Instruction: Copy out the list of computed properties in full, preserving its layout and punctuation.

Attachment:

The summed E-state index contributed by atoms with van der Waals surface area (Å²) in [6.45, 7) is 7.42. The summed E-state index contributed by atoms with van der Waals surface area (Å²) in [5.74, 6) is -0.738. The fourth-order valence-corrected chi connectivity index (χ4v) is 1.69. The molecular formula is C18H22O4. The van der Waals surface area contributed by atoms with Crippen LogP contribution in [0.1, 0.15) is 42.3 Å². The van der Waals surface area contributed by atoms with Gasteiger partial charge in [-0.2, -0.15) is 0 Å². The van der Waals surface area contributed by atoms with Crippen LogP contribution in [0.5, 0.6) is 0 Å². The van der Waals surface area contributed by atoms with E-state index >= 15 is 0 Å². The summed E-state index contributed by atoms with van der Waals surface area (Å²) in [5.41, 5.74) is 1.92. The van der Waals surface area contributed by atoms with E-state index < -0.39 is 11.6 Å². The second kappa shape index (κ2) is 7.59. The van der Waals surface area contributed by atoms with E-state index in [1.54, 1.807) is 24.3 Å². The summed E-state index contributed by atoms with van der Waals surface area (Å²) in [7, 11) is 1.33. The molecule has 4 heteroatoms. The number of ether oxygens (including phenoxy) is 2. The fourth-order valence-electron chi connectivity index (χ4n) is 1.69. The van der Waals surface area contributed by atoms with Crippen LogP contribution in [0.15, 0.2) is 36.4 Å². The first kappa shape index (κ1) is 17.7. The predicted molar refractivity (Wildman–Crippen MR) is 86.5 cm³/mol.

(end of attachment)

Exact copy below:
The summed E-state index contributed by atoms with van der Waals surface area (Å²) in [6.45, 7) is 7.42. The summed E-state index contributed by atoms with van der Waals surface area (Å²) in [5.74, 6) is -0.738. The fourth-order valence-corrected chi connectivity index (χ4v) is 1.69. The molecular formula is C18H22O4. The van der Waals surface area contributed by atoms with Crippen LogP contribution in [0.1, 0.15) is 42.3 Å². The van der Waals surface area contributed by atoms with Gasteiger partial charge in [-0.2, -0.15) is 0 Å². The van der Waals surface area contributed by atoms with Crippen LogP contribution in [0.5, 0.6) is 0 Å². The van der Waals surface area contributed by atoms with E-state index >= 15 is 0 Å². The summed E-state index contributed by atoms with van der Waals surface area (Å²) in [5.41, 5.74) is 1.92. The van der Waals surface area contributed by atoms with E-state index < -0.39 is 11.6 Å². The second kappa shape index (κ2) is 7.59. The van der Waals surface area contributed by atoms with E-state index in [1.54, 1.807) is 24.3 Å². The summed E-state index contributed by atoms with van der Waals surface area (Å²) in [7, 11) is 1.33. The molecule has 4 heteroatoms. The number of ether oxygens (including phenoxy) is 2. The fourth-order valence-electron chi connectivity index (χ4n) is 1.69. The van der Waals surface area contributed by atoms with Crippen LogP contribution in [0.15, 0.2) is 36.4 Å². The first kappa shape index (κ1) is 17.7. The predicted molar refractivity (Wildman–Crippen MR) is 86.5 cm³/mol.